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Cancer Keeps Rehnquist Home, Prolongs Concerns

November 02, 2004|David G. Savage | Times Staff Writer

WASHINGTON — Chief Justice William H. Rehnquist, heightening the uncertainty that surrounds the Supreme Court on the eve of the presidential election, announced Monday that he was undergoing chemotherapy and radiation treatment for his thyroid cancer and would not return to work this week as he had hoped.

"My plan to return to the office today was too optimistic," Rehnquist said in a statement issued by the court. "I am continuing to take radiation and chemotherapy treatments on an outpatient basis."

Rehnquist said that, at the suggestion of doctors, he was "continuing to recuperate at home."

The 80-year-old Rehnquist said he was keeping up with the court's business from home, including working on opinions in pending cases. "I am, and will continue to be, in close contact with my colleagues, my law clerks and members of the Supreme Court staff," he said.

Despite Rehnquist's business-as-usual comments, his cancer treatment and absence from the court highlights the near-certainty that the winning presidential candidate -- President Bush or Sen. John F. Kerry -- will select the next chief justice.

The news that Rehnquist was receiving chemotherapy strongly suggested that he had the most severe and fast-spreading form of thyroid cancer, several medical experts said.

Before his illness, Rehnquist hinted that he planned to retire sometime next year, particularly if Bush were reelected.

If he returns to the bench in the weeks ahead, he could serve and announce his retirement at the end of the court's term in June. If he is unable to return, his absence could become a factor if any election disputes resulted in emergency appeals.

Lawyers for Democrats or Republicans are likely to challenge the counting of some votes if the outcome in a crucial state turns on unresolved ballots. They could ultimately ask the Supreme Court to intervene.

Lawyers for Bush did so four years ago after the Florida Supreme Court ordered a hand recount of the remaining untabulated punch-card ballots.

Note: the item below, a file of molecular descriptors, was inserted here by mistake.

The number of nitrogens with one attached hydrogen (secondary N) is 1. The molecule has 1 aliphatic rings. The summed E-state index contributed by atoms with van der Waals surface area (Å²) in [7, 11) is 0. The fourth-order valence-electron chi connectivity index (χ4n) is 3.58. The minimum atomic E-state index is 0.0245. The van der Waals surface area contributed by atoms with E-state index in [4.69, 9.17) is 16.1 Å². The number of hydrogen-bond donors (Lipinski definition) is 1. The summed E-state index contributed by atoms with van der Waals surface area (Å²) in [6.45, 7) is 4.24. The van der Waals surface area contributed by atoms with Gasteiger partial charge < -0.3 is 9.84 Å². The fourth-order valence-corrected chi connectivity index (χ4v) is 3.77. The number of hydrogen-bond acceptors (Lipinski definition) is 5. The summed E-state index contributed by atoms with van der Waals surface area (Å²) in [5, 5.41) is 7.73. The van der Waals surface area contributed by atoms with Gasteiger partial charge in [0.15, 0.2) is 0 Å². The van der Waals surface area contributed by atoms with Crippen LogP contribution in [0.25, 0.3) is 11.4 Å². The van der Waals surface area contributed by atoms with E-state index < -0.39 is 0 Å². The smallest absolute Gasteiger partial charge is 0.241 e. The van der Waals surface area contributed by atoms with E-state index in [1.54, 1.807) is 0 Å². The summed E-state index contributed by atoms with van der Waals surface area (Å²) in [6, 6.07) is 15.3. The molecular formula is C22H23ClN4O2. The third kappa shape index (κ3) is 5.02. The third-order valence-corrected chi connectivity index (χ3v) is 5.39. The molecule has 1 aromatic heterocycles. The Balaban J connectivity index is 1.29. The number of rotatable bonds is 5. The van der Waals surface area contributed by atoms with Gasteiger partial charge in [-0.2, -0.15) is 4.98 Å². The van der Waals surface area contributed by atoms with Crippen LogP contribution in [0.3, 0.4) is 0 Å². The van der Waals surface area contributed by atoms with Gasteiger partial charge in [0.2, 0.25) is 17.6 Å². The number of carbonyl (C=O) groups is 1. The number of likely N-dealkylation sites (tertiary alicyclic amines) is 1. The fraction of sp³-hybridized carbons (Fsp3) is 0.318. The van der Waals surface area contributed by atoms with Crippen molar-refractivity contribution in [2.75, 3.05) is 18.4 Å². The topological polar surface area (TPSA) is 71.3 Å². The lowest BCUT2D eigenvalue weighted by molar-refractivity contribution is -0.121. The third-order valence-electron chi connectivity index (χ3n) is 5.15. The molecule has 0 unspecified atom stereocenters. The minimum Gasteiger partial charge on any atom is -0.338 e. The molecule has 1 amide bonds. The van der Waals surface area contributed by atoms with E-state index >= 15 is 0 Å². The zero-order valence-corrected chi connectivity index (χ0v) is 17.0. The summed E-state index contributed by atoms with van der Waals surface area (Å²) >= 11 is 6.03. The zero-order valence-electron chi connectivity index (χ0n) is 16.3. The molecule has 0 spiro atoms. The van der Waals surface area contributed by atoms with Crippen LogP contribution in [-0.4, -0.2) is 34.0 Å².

In the Florida case, Bush's lawyers filed an emergency appeal asking the Supreme Court to halt the recount. Rehnquist led the 5-4 majority that did just that, thereby preserving Bush's narrow victory over his Democratic opponent, Al Gore.

Rehnquist's continued absence in the weeks ahead raises the prospect of a 4-4 deadlock in the case of election appeals, and could convince his colleagues not to intervene in any post-election dispute. That would leave intact a ruling of a lower federal appeals court.

However, the chief justice's statement that he was working from home also could suggest that he would try to participate in the weeks ahead if emergency appeals were sent to the high court. Health permitting, Rehnquist could cast a vote without leaving his home.

If Bush wins reelection, he could nominate a new chief justice upon Rehnquist's retirement.

If Kerry captures the White House, he could nominate a new chief justice early next year if Rehnquist were to step down.

Matters could get complicated if Bush were defeated and Rehnquist retired before Kerry's inauguration on Jan. 20. If Bush nominated a new justice, the Senate would have to confirm the choice, and Democrats would almost surely block the move through a filibuster.

In the summer of 1968, Republicans filibustered when lame-duck President Johnson tried to elevate Justice Abe Fortas to succeed retiring Chief Justice Earl Warren. Fortas was forced to withdraw, and a newly elected President Nixon appointed Warren E. Burger to fill the post the next year.

Still, an outgoing Bush could seek to bypass the Senate and choose a new chief justice through a so-called recess appointment. Normally, such an appointee temporarily fills a vacancy and can serve for one year during the first session of the next Congress.

Such a move would almost certainly be attacked by Democrats as a political dirty trick. It is unclear whether a new president could supplant the recess appointee with his own nominee or would have to wait a year.

The disclosure that Rehnquist's cancer was being treated with radiation and chemotherapy tended to confirm speculation by medical experts that his cancer was advanced.

Rehnquist was admitted to Bethesda Naval Hospital on Oct. 22 and the next day underwent a tracheotomy, a procedure that helps a patient breathe.

He did not have his thyroid removed, which is the standard treatment, several doctors said. The thyroid is a gland in the throat that secretes hormones that regulate metabolism.

"Chemotherapy and radiation are used against cancers that can't be treated surgically," said Dr. Jerome Hershman, a thyroid cancer specialist at UCLA's Jonsson Cancer Center. "It suggests to me he has an anaplastic cancer, which is very aggressive and has a very poor prognosis."

Dr. Jacqueline Jonklass, a thyroid specialist at Georgetown University Hospital in Washington, said the reference to chemotherapy, and not a thyroidectomy, "suggests he has an aggressive cancer. Anaplastic thyroid cancer is one of the most lethal cancers we know. It is, unfortunately, a disease without a very good treatment."

Justice John Paul Stevens, the 84-year-old senior associate justice, presided over the court's sessions Monday.

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